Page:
APA cites a need to use practice guidelines when prescribing antipsychotics in nursing homes and foster-care facilities.

"New research on alleged overuse of psychotropic medications in both nursing-home and foster-care settings signals a need for better training of nonpsychiatric physicians and increased funding to bolster the mental health workforce, stated APA in recently submitted congressional testimony.
On November 30, 2011, the Senate Special Committee on Aging held a hearing exploring an audit issued earlier in the year by the Department of Health and Human Services’ (HHS) Office of Inspector General (OIG). The report found that 14 percent of nursing-home residents were prescribed an atypical antipsychotic during the first six months of 2007.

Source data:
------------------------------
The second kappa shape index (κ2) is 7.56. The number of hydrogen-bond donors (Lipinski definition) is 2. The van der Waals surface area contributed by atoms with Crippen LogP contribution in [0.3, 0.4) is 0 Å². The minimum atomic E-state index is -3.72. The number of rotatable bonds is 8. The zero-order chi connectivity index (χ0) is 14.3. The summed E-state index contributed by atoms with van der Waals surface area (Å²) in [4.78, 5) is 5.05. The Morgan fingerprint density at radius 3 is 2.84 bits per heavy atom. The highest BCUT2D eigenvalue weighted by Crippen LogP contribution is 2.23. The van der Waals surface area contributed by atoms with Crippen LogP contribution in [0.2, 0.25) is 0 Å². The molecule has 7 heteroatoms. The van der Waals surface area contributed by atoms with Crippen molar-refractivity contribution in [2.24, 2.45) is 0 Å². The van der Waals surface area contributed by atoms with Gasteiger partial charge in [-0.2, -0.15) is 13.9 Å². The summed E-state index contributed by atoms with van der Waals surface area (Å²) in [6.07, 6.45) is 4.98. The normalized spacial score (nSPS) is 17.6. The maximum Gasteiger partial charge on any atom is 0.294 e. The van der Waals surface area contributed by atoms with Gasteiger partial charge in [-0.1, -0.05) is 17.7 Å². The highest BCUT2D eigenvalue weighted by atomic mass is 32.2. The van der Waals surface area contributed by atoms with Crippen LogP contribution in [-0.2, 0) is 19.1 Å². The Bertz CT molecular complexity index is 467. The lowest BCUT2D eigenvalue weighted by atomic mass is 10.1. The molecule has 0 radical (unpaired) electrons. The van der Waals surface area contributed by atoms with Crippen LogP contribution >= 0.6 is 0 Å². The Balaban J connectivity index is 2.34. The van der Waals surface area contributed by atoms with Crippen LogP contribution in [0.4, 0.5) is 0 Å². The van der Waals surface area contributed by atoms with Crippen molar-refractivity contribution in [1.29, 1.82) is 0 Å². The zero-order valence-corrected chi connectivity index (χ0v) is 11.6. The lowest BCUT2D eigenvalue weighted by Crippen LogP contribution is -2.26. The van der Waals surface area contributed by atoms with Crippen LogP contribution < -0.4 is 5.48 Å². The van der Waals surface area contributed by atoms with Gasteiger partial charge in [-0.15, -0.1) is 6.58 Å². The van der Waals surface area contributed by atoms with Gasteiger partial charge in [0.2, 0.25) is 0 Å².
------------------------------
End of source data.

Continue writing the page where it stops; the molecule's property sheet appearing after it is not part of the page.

One day later, the Senate Homeland Security and Government Affairs’ Subcommittee on Federal Financial Management, Government Information, Federal Services, and International Security heard testimony from the Government Accountability Office (GAO) that foster children are prescribed psychotropic drugs at a significantly higher rate than children not in foster care.
According to the OIG, 20 percent of the 8.5 million Medicare claims made for atypical antipsychotics during the review period were submitted on behalf of elderly nursing-home residents. Of these claims, 83 percent were associated with off-label conditions and 88 percent were associated with dementia.
The report also found that 51 percent of the nursing-home claims failed to comply with Medicare reimbursement criteria, at a cost of $116 million. In these instances, the drugs were either not used for medically accepted indications or not documented as having been administered to the residents.
Additionally, 22 percent of the anti-psychotics for which reimbursement claims were filed were not administered in accordance with standards issued by the Centers for Medicare and Medicaid Services (CMS) regarding drug regimens in nursing homes.
Reason for Prescription Not Evaluated